EDF Energy Cup semi-finals: Marshall law keeps Ospreys flying

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The joke doing the rounds in Wales when Warren Gatland picked a record 13 Ospreys for the opening Six Nations match against England was that the three players he wanted most were Justin Marshall, Filo Tiatia and Marty Holah.

Marshall at scrum-half and back-rowers Tiatia and Holah have provided a holy trinity of New Zealand nous at the hub of the Ospreys' march to a second successive EDF Energy Cup semi-final in Cardiff next Saturday and a first Heineken Cup quarter-final in Watford two weeks later; both against Saracens. Marshall predicts he will have to share top billing with Wales' incumbent No 9, Mike Phillips – they may start one tie each – but the former All Black rates the Kiwi connection as crucial to the Welsh region's pursuit of superpower status.

"The experience the three of us have got of big games in New Zealand can't be coached," said Marshall. "The Ospreys are full of young players and the balance with us adds something different. It causes the selectors headaches. I always know the lines Filo and Marty are running are the ones I'm looking for."

Marshall has watched Wales's progress with interest. "Wales under Warren Gatland look a lot less rudderless than last year, they have direction and purpose. But I'd say – and from the noises he has made, Gatland realises – that the standard of the Six Nations has been pretty average. Wales go to South Africa in the summer, then in the autumn they play the Tri-Nations, which will be the true test."

As for the Ospreys, their two Magners League titles in 2005 and 2007 have not quelled constant speculation over the future of their head coach, Lyn Jones.

Marshall pinpoints unsatisfactory Heineken Cup performances away to Gloucester and Bourgoin as evidence of the Ospreys' shortcomings. Then there was the EDF final against Leicester last year, when soft tries handed the trophy to the Tigers. "It was a bitter disappointment," Marshall said, "but it was a confidence-builder that we were able to compete with a superpower of European rugby. It's kicked on this season, and every big game is a stepping stone.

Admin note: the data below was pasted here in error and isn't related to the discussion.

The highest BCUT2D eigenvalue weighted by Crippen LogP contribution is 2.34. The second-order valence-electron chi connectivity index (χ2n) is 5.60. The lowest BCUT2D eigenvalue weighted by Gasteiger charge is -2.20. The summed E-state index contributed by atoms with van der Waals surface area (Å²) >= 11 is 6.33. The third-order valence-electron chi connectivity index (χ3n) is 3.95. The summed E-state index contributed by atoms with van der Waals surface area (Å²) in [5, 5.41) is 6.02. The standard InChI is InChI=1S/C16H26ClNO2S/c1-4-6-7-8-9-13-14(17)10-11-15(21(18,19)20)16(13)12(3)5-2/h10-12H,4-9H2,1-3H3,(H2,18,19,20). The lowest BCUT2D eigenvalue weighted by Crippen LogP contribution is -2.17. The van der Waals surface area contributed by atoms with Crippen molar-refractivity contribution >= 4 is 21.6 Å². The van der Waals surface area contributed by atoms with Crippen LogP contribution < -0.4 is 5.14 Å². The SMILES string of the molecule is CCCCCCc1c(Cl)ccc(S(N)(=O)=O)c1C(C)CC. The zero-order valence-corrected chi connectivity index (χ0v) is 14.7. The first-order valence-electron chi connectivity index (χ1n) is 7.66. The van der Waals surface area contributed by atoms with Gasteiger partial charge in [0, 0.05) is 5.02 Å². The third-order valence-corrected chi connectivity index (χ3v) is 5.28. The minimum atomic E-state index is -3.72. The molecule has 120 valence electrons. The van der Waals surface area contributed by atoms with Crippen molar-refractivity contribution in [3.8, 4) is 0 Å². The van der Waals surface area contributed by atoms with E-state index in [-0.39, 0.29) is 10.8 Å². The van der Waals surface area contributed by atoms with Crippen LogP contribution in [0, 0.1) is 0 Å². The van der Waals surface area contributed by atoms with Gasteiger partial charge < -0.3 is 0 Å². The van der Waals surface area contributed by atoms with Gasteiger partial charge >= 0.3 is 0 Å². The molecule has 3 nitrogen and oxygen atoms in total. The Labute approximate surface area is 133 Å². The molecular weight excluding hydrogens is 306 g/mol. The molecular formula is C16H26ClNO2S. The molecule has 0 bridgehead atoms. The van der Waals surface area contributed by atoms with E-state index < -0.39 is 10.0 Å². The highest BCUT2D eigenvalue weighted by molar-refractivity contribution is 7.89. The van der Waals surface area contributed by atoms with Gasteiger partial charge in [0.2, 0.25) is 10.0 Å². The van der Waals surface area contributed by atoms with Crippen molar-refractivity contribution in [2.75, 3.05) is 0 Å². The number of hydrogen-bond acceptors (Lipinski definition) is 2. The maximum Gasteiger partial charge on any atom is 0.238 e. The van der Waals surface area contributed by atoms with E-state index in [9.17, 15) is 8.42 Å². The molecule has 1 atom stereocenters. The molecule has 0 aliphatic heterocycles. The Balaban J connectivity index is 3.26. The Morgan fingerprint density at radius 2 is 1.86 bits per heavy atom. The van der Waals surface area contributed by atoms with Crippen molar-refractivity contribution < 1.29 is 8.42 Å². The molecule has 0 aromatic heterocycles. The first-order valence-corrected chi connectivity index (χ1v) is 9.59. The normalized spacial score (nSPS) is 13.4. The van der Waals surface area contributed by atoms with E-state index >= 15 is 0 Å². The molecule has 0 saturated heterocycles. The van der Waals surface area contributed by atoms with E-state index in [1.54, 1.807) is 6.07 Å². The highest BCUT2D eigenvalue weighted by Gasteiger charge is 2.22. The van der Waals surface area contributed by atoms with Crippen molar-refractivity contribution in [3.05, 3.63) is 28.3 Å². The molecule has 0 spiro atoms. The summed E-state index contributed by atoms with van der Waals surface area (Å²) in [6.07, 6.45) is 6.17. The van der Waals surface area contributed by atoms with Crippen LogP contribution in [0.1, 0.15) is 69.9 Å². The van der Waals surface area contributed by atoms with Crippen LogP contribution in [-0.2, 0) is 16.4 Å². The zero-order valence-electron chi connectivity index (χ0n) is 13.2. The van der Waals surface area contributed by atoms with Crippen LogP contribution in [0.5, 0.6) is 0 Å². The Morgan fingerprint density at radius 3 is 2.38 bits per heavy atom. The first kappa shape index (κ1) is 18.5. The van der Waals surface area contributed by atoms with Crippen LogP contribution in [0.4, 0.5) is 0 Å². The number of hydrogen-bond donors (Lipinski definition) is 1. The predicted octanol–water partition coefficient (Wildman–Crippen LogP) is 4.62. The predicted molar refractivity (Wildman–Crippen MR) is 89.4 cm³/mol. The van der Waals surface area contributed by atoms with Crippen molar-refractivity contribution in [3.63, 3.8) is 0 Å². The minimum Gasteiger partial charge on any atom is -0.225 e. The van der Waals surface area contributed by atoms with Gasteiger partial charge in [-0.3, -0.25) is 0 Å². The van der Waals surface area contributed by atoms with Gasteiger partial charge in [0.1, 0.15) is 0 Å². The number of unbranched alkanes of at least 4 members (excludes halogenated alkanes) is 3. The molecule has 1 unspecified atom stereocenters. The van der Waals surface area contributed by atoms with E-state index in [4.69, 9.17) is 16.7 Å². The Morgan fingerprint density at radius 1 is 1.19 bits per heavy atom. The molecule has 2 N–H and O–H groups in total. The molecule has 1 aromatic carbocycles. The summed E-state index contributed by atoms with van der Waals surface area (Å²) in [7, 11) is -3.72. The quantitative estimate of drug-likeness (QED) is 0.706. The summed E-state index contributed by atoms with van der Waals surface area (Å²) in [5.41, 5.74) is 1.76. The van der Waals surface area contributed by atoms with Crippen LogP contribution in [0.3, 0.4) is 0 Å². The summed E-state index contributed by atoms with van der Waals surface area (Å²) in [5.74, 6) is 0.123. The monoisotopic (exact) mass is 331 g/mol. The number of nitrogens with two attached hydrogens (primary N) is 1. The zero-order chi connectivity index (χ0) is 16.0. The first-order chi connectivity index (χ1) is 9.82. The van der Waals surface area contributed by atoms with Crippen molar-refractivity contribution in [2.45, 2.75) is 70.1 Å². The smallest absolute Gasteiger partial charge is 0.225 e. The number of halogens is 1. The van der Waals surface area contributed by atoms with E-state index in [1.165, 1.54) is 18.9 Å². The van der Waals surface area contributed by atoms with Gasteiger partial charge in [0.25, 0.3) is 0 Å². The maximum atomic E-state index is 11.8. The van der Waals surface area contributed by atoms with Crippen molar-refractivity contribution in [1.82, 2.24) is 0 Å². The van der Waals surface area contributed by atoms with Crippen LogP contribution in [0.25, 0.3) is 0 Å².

"Gloucester away and home [in the Heineken Cup] were significant. For 60 minutes at Kingsholm we were the better side, then juvenile mistakes left us without a point. It was a kick up the arse, and when we beat them back in Swansea it showed how much we'd learned."

Marshall joined the Ospreys in summer 2006 after a year at Leeds that followed his eminent Test career in New Zealand. His 42 appearances in two seasons prove him to be more than some flaky pension-seeker, and he has signed up for another year.

On a visit home recently for his brother's wedding, Marshall filmed a TV interview with his old half-back partner Dan Carter, who hinted at an imminent move overseas. The All Black captain, Richie McCaw, could do the same. "The reason I am still playing is I feel I am still contributing," said Marshall. "And with the Ospreys I think I'm helping grow a club that will be highly regarded in the future."

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